So it is our responsibility as parent to examine our own behaviours and ask ourselves if we are really doing the right thing.
How our parents did it, and how we now do it, is not necessarily good for our kids, with most of it merely reinforcing flawed principles of parenting.
The research available around childhood creativity speaks for itself, so give it a read.
I could produce volumes on this subject, but I'll leave it there for now.
Here's What You Missed On The Blog This Week
This week continued the subject of creativity and further promotion of The Artist's Manifesto and further development of The Storymaker idea.
We are all Storymakers, and we are constantly creating our own stories. The only question is, are we doing is consciously or by default?
We've been conditioned to follow other people's rules, forget that! Start doing things for the sake of it. Listen to the small voice, learn to hear it and follow your instinct.
Here's what you missed on the blog this week;
Monday – How Did I End Up Here?
Tuesday – Is A Round Of Applause & A Cheque Selling Out?
Wednesday – I bummed out
Thursday – When Irrational Fear Of Things Stops The Creative Dead
Friday – Mick’s Small Business Is Failing, Here’s What I Told Him
Saturday – Storymaker
Sunday – You're reading it
Enjoy the rest of your weekend, see you all tomorrow with a new article
Guilty as charged, and its the biggest regret in my life. How does a parent get around the history of the parenting they received, and the pressures of the society they live in. Of course, you can always just “do your own thing” – but usually a child has two parents and the influence becomes concentrated if not competitive. I don’t know. I have talked with my daughter, and she says she’s fine and loved the way she was raised – what else would I expect her to say -right? But she is very smart, doing well beyond my expectations, so why should I worry. I think she is afraid of showing her creativity, she says she just hasn’t found anything that interests her to try. I, of course, keep tossing something in her path – textiles, ceramics, inks, digital, watercolors, photography, crayons, clay – an she looks at them an walks away. Its not time for her. Maybe it wasn’t all me? How to deal with a mother’s guilt. Catholic guilt is the pits. Mother’s guilt is killing.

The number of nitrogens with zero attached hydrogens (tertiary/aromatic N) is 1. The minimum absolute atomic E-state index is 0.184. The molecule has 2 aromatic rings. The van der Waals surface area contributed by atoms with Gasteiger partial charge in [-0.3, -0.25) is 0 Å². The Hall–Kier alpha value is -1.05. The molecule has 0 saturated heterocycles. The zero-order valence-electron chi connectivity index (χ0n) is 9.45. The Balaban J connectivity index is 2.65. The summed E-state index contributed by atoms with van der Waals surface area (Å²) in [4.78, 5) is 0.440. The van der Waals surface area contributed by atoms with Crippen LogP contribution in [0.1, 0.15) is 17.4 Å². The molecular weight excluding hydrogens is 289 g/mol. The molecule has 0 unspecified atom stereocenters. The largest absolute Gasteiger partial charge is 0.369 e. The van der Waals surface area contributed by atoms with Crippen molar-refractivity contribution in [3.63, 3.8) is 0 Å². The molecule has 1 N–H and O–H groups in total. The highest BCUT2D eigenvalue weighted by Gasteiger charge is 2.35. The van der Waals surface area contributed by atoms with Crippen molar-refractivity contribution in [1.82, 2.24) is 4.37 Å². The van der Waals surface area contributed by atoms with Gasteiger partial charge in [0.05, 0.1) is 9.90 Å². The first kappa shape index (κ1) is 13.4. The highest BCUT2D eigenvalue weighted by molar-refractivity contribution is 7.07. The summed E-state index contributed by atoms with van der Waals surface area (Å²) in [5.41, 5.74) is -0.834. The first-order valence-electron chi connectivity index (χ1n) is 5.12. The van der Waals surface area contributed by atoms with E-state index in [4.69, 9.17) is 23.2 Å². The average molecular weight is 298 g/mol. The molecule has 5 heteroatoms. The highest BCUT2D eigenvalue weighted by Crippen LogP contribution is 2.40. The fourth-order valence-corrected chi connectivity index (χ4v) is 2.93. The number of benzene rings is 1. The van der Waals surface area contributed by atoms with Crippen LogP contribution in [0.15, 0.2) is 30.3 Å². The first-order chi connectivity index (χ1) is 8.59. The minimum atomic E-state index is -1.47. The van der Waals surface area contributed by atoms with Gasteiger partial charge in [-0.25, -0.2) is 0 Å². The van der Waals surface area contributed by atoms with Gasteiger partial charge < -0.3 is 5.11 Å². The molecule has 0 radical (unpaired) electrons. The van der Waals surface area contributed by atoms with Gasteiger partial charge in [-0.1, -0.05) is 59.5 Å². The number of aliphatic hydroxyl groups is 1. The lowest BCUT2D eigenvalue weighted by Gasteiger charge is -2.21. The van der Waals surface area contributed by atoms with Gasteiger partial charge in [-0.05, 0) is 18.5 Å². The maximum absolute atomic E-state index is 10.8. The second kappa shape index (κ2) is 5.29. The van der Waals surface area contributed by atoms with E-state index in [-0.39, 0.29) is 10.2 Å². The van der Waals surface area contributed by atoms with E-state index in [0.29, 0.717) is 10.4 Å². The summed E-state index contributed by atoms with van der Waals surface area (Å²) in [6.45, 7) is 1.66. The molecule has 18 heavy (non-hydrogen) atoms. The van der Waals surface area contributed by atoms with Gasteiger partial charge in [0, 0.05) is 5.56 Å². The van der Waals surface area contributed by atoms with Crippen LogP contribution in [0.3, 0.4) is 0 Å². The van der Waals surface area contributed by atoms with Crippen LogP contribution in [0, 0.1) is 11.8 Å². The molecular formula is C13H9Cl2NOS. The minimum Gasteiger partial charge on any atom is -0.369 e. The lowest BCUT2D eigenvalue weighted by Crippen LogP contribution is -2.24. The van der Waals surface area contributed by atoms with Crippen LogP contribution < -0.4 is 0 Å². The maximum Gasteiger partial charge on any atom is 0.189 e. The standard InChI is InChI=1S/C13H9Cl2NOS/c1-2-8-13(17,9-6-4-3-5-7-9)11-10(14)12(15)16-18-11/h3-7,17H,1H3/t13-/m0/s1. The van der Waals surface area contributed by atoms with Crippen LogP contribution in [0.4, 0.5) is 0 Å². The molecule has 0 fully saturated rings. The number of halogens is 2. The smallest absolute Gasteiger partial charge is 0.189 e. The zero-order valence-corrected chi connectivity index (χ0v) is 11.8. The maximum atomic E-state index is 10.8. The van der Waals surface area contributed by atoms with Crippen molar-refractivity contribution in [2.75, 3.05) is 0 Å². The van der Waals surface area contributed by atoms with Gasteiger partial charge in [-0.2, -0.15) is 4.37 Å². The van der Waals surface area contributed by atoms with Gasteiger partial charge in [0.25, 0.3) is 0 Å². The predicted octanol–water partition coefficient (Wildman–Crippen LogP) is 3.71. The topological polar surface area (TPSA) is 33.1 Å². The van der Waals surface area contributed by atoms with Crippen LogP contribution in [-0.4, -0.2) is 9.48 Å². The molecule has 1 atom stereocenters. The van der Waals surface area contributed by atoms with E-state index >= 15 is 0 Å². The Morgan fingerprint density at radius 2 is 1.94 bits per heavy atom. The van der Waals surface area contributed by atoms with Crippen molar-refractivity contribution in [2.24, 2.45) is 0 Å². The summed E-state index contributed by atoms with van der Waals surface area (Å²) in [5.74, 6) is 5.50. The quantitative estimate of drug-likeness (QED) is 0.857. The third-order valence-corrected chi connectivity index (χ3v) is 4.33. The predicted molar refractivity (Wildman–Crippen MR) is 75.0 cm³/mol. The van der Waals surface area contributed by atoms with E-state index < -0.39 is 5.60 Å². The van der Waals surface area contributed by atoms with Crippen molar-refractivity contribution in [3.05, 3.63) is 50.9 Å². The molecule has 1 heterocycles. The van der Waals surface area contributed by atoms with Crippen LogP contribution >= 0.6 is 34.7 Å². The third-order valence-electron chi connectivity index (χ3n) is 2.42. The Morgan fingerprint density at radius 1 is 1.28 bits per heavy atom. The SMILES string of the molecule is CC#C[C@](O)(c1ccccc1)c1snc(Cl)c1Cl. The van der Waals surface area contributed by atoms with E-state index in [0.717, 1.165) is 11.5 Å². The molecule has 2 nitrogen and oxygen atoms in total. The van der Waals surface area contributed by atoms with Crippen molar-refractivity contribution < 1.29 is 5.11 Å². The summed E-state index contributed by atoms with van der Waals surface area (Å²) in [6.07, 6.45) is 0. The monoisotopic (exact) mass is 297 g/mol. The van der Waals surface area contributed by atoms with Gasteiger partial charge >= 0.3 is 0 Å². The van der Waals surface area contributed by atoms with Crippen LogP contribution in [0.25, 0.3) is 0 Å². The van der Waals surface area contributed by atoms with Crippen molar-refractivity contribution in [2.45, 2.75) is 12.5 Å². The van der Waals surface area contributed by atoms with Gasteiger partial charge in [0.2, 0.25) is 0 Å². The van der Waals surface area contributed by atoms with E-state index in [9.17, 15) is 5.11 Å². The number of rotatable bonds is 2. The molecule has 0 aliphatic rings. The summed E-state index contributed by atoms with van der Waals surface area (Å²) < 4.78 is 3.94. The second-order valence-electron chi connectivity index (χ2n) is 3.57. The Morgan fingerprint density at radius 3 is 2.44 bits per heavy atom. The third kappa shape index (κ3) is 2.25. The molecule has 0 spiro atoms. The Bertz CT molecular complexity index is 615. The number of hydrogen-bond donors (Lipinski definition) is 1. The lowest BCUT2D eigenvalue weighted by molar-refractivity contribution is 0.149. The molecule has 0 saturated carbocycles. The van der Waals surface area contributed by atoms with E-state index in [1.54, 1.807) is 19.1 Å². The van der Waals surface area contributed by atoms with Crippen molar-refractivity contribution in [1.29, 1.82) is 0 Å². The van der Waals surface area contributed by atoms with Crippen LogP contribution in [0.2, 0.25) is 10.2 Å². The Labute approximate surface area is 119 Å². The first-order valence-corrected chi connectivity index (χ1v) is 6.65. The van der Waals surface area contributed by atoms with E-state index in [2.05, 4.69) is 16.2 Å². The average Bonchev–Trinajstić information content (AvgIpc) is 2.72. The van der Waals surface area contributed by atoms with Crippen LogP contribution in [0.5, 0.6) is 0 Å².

I think we all question our ability to parent our children effectively. There’s no getting it 100% right, besides, what would that perfection look like? Self criticism is probably the worst form of criticism and most damaging. I examine my motivations and reactions to my kids all the time. Sometimes it’s like watching a car crash in slow motion and being able to do nothing about it. Afterwards there’s some regret with regard to how I reacted, but I realise I can’t dwell there because it does me or my kids no good. All we can do is our best, develop our own self awareness and try do better next time. Focus on the positive outcomes, recognise the negatives then burn them up, they don’t serve us.
Thanks for commenting and sharing your experience Gerry, I greatly appreciate it.